ESPE Abstracts (2022) 95 P1-511

ESPE2022 Poster Category 1 Growth and Syndromes (85 abstracts)

Clinical characterization of patients with SHOX variants regarding their functional classification

Carmen Rodríguez Barrios 1 , Jesús Domínguez Riscart 1,2 , Ana García Zarzuela 1,2 , Paola Arellano Ruis 1 , Karen Heath 3,4,5 & Alfonso M. Lechuga-Sancho 1,2,6


1Hospital Universitario Puerta del Mar, Cádiz, Spain; 2INiBICA, Cádiz, Spain; 3Institute of Medical and Molecular Genetics (INGEMM), IdiPAZ and Hospital Universitario La Paz, Universidad Autónoma de Madrid, Madrid, Spain; 4Skeletal Dysplasia Multidisciplinary Unit (UMDE) and ERN-BOND, Hospital Universitario La Paz, Madrid, Spain; 5CIBERER, ISCII, Madrid, Spain; 6Departamento Materno Infantil y Radiología, Universidad de Cádiz, Cádiz, Spain

Introduction: Short stature is frequently caused by SHOX variants causing functional deficiency. SHOX resides in the pseudoautosomal region (PAR1) of the sex chromosomes and SHOX/enhancer alterations result in a broad phenotypic range: from Langer mesomelic dysplasia, Léri-Weill dyschondrosteosis to idiopathic short stature (ISS). Growth hormone (GH) therapy is indicated for those individuals with short stature due to SHOXdeficiency. A frequent limitation in molecular studies is the identification of genetic variants of unknown significance (VUS), limiting the access to GH therapy. Our purpose was to compare the clinical characteristics of patients with short stature with pathogenic SHOX variants vs those with VUS.

Methods: Retrospective observational study analyzing the results of SHOX positive genetic studies in patients of our Genetic Unit, Cadiz from 2015-2021. Molecular studies (MLPA, HRM, sequencing) were performed at the Institute of Medical & Molecular Genetics (INGEMM, Madrid). Patients were divided in two groups according to the genetic results: Pathogenic variants vs. VUS. Those with chromosopathies were excluded from the study.

Results: We found 13 patients with SHOX/enhancer alterations (5 deletions, 2 missense variants, and 6 duplications). All duplications were classified as VUS, while the remaining variants were classified as pathogenic. Clinical characteristics are summarized in table 1. Both groups had similar height z-scores. The only difference between groups was sitting height z-scores, which was significantly lower in the VUS group.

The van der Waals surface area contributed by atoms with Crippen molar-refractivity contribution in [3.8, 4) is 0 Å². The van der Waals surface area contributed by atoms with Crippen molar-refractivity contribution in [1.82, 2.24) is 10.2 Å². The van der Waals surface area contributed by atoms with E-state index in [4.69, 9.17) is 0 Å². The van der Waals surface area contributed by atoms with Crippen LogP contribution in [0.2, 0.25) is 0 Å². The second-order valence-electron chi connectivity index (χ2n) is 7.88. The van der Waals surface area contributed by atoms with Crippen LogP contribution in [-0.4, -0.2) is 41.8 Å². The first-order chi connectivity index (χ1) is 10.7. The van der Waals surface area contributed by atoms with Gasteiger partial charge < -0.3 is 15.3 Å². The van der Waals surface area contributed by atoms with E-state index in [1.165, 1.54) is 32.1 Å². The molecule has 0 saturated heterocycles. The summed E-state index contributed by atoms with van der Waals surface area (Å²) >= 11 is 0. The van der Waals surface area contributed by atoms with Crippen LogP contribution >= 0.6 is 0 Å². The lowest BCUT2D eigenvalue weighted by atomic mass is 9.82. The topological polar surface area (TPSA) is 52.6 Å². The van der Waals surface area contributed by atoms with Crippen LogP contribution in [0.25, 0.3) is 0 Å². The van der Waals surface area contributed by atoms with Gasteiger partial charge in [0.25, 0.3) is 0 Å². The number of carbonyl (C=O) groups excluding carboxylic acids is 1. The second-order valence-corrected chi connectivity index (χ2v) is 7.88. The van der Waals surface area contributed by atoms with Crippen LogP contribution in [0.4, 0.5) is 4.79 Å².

Number of patients (n=13) 7 6 -
AGE (years) 10.08 (6.41-13.33) 8.41 (7.00-11.41) 0.617
SEX (male/female) 2/5 4/2 0.170
WEIGHT MEAN, RANGE (SDS) -0.85 (-1.20--0.69) -1.62 (-1.78--1.10) 0.046
HEIGHT MEAN, RANGE (cm) 127.10 (108.40-140.10) 116.40 (110.80-134.30) 0.866
HEIGHT MEAN, RANGE (SDS) -2.18 (-3.04--1.08) -2.3 (-2.61--2.01) 1.000
SITTING HEIGHT (SH) MEAN, RANGE (cm) 68.5 (58.80-75.50) 61.35 (60.90-72.50) 0.474
SH:H (RANGE) 0.55 (0.54-0.56) 0.52 (0.52-0.55) 0.116
SH MEAN, RANGE (SDS) 0.35 (0.27-0.72) -0.07 (-0.26--0.01) 0.032
ARM SPAN (RANGE) 128.60 (107.50-134.30) 122.80 (106.50-143.50) 0.935
ARM SPAN:HEIGHT (RANGE) 1.01 (0.96-1.01) 0.99 (0.96-1.02) 0.850

Conclusions: In our small series, patients with short stature and SHOX duplications (VUS) have a significantly lower sitting height SDS than those with pathogenic variants. No other phenotypic characteristic helped to differentiate between groups. This finding emphasizes the need to analyse larger cohorts, perform functional studies of their genetic variants and/or to continue to search for a different cause to their short stature.

Volume 95

60th Annual ESPE (ESPE 2022)

Rome, Italy
15 Sep 2022 - 17 Sep 2022

European Society for Paediatric Endocrinology 

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